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California businesses demand disaster relief over raging wildfires

California wildfires continue to rage on and business owners demand the state provides disaster relief. Yahoo Finance’s Melody Hahm shares the details.

Video Transcript

JULIE HYMAN: And Melody, you are looking at, of course, those fires out there on the west coast. I know that one of the big ones is just east of San Jose, which is the center of Silicon Valley. So how are those companies being affected?

MELODY HAHM: Yeah, and some quick numbers here, Julie. More than 136,000 people across California, particularly northern California, have been evacuated from their homes. That's as of last night. And the three biggest fires right now are the LNU Lighting Complex, the SCU Lightning Complex, and the CZU Lightning Complex. And they collectively have actually destroyed 1,225 structures, overall more than 1,600 buildings have been destroyed so far. And these are fires that continue to blaze on.

What I want to point out, is that the Gig Workers Collective, which is an activist group actually led by Instacart shoppers, they've been asking Instacart to provide disaster relief to all of those gig employees impacted by natural disasters. Never mind the pandemic, during this period of time as folks are being evacuated, staying in temporary housing, afraid to go to the grocery store, rightfully so, they've been depending heavily on Instacart services, as well as DoorDash, as well as Post Mates, during this time.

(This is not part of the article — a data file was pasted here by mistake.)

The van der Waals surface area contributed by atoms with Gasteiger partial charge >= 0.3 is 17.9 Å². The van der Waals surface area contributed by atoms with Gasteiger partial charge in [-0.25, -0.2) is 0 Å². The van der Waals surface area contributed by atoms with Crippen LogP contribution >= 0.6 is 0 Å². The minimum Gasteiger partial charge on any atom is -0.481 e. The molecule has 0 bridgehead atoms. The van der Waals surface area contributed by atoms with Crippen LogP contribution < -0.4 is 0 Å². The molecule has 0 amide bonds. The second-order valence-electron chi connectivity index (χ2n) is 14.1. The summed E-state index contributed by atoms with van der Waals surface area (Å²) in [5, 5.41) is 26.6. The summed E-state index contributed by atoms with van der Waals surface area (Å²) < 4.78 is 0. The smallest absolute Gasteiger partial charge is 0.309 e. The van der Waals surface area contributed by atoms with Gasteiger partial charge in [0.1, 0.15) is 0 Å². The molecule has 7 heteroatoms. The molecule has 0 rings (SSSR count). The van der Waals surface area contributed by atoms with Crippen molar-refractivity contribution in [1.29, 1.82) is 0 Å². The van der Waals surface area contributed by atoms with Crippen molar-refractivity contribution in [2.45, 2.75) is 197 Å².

Instacart has not responded to my request for comment, and they have not responded to TechCrunch's, our sister publication, respond for comment. But overall, I think during this period of time, as we talk about AB5 and the way that companies like Uber, Lyft, DoorDash, Post Mates, Instacart have not actually adhered to protecting their employees, employees are taking it upon their own hands, right, saying, hey, we're actually in the midst of another crisis once again, and now we're putting our lives on the line trying to deliver water and goods to homes and we're not even being compensated as such.

So they did write a pretty comprehensive [INAUDIBLE] post last night asking for additional overtime pay or additional benefits. If they are themselves those are damaged in a fire or locked in, they should be able to get additional health services. And all of this will be voted on, as we know, this November, with Prop 22, at least for those employees in the state of California. And my heart does go out to a lot of these folks who have been frontline workers during this period of crisis. And I'm curious to see if any sort of compensation will be provided to them in the long run.